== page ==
by Rachel Mascord, BDS, Sydney and Warrawong.
This has been an extraordinary week in my life…a point of endings and new beginnings that have left me raw and vulnerable in a way I’ve rarely allowed myself to experience before.
I submitted my resignation this week. This has been a momentous step because it is the first time I have left a job with no other job to go to. I had held this position for more than 16 years, and a very comfortable nest it became indeed. My comfort in this job lay in the “security” of its tenure, but an uncomfortable and damaging comfort it was. The price I was paying was high; its coinage the toleration of a constant level of low grade disrespect and the sort of subtle abuse that people learn to cope with, in some way or another. After all, it is quite the normal thing in this world…isn’t it? It is an abuse that does not mark the flesh, but rather more insidiously leaves its bruises deep and unseen upon the heart and the being.
Leaving it has felt like I imagine the baby bird must feel as it extends its wings for the first time, surrendering itself from the edge of the nest that has held it safe for so long…
Never have I allowed such a level of open vulnerability in my life. Never have I allowed such a level of surrender, never have I stated that I trust myself so deeply and all of the resource that comes, innate, rich and sourced from deep within me.
Continue reading “Breaking free of the uncomfortable comfort”
by Jessica Gamble, Psychotherapist, M.GestTherapy, Tintenbar, NSW.
At 18 years of age I should have been a fit young woman who wanted to grab life with both hands. Although I wasn’t depressed and did not have anything physically wrong with me, I had certainly adjusted to living a life that lacked true health and wellbeing.
At 174 cm tall I weighed 80 kilograms and had little vitality or motivation. I felt sluggish and often woke up with enormous back and shoulder pain, a tight jaw and felt constantly dehydrated. I remember having to seek support from my mum who was a qualified bodyworker, as most mornings I physically couldn’t get out of bed without a back rub, allowing me to stand up straight and proceed with my day. During this time I was on the contraceptive pill and had been since age 15, so my periods were falsely manufactured and I therefore had little knowledge of just how much my body was struggling. After I finished a long-term relationship at age 20 I decided to go off the pill, in order to see if I could shift some of the excess weight and regain some aliveness in my body, as my libido was now well and truly dead.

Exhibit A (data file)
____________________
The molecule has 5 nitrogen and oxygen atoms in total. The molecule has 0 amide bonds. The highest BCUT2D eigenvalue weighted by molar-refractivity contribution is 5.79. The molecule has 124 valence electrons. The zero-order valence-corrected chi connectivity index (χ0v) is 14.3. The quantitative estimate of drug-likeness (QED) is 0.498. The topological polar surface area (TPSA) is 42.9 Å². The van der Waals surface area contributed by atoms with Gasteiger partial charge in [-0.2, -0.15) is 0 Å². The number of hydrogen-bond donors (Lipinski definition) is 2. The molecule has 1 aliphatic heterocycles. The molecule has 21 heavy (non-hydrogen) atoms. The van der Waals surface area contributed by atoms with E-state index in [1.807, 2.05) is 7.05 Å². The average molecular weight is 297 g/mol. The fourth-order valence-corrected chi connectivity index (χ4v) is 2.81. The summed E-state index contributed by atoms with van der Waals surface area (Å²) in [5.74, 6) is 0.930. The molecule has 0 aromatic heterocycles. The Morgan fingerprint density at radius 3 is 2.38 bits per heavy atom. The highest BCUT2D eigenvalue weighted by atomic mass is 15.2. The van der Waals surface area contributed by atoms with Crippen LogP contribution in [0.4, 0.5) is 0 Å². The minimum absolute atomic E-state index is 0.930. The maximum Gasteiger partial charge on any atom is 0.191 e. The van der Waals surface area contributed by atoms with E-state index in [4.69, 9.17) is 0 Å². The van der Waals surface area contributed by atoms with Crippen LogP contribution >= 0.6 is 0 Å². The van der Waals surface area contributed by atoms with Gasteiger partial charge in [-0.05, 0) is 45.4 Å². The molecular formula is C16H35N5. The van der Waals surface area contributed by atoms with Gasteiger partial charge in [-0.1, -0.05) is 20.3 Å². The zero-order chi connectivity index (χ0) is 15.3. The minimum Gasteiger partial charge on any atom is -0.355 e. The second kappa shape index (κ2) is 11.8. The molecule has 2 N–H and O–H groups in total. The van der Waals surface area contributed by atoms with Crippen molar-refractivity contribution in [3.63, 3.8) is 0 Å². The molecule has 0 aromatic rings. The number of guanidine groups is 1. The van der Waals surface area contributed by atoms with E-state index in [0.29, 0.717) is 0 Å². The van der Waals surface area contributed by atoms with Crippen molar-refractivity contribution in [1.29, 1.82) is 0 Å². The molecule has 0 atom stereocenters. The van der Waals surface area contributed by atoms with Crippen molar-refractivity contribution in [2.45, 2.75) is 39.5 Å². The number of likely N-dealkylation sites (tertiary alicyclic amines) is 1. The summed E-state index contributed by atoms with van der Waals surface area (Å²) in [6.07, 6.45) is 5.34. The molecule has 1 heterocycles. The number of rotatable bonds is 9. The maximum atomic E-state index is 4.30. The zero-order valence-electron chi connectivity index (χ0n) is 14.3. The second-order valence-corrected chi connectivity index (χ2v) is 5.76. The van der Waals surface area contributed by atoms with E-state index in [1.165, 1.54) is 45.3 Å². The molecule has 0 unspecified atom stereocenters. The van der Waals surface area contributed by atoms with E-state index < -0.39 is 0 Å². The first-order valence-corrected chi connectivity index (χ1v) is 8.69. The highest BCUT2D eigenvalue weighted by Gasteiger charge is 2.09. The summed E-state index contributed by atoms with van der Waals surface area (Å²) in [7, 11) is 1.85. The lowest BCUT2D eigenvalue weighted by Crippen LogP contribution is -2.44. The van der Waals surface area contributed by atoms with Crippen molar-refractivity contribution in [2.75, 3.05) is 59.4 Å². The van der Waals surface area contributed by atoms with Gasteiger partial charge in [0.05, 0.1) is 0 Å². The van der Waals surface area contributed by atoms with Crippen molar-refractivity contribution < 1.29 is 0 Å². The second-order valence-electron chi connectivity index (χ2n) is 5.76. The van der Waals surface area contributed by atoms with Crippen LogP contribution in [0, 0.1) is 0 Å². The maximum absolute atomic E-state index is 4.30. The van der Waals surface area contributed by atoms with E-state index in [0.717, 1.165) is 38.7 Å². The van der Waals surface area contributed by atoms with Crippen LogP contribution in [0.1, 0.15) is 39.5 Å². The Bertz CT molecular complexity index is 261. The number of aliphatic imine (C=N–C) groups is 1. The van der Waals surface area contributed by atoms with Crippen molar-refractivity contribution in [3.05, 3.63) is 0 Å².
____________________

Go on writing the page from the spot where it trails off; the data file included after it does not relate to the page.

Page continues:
Continue reading “From Polycystic Ovarian Syndrome to regular periods through Esoteric Healing”
by Alexis Stewart, care worker with the intellectually disabled and yoga teacher, Sydney, Australia.
When I was a girl I used to go to friends’ houses for tea (‘tea’ being a word in England that refers to an early dinner. My favourite tea was macaroni cheese and chips). Going to other people’s houses was always a bit odd, because other people’s families never did things quite the same as my family did; for example some Mums used to tell their kids to wash their hands before eating, which is something my family never did. So when issued with the command to wash my hands by someone else’s Mum, I would dutifully file into the bathroom with the other kids and copy the way that they waved their hands in the general direction of the taps. There was one thing however that most Mums seemed to have in common and that was the nagging suspicion that the kids had not actually washed their hands! Funny that!
Continue reading “The gift of constipation”
by Matts Josefsson, Student in Behavioural Science, Sweden